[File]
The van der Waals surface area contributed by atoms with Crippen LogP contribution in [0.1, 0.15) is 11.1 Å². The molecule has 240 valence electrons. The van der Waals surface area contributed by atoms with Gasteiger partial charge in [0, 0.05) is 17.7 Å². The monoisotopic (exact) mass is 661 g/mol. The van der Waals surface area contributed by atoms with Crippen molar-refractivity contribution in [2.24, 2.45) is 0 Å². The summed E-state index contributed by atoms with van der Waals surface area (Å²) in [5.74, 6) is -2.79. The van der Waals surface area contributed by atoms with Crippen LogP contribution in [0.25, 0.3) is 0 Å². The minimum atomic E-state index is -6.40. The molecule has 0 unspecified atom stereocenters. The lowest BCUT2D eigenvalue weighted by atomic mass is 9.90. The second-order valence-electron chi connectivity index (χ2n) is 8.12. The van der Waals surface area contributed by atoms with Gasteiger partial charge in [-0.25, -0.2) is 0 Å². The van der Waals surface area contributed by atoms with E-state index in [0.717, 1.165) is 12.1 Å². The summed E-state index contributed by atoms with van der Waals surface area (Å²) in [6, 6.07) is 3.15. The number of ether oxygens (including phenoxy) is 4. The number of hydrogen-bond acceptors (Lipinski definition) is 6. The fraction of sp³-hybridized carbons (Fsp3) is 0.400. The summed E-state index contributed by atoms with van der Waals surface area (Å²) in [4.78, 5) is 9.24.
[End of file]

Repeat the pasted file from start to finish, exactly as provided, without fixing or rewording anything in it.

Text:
The van der Waals surface area contributed by atoms with Crippen LogP contribution in [0.1, 0.15) is 11.1 Å². The molecule has 240 valence electrons. The van der Waals surface area contributed by atoms with Gasteiger partial charge in [0, 0.05) is 17.7 Å². The monoisotopic (exact) mass is 661 g/mol. The van der Waals surface area contributed by atoms with Crippen molar-refractivity contribution in [2.24, 2.45) is 0 Å². The summed E-state index contributed by atoms with van der Waals surface area (Å²) in [5.74, 6) is -2.79. The van der Waals surface area contributed by atoms with Crippen LogP contribution in [0.25, 0.3) is 0 Å². The minimum atomic E-state index is -6.40. The molecule has 0 unspecified atom stereocenters. The lowest BCUT2D eigenvalue weighted by atomic mass is 9.90. The second-order valence-electron chi connectivity index (χ2n) is 8.12. The van der Waals surface area contributed by atoms with Gasteiger partial charge in [-0.25, -0.2) is 0 Å². The van der Waals surface area contributed by atoms with E-state index in [0.717, 1.165) is 12.1 Å². The summed E-state index contributed by atoms with van der Waals surface area (Å²) in [6, 6.07) is 3.15. The number of ether oxygens (including phenoxy) is 4. The number of hydrogen-bond acceptors (Lipinski definition) is 6. The fraction of sp³-hybridized carbons (Fsp3) is 0.400. The summed E-state index contributed by atoms with van der Waals surface area (Å²) in [4.78, 5) is 9.24.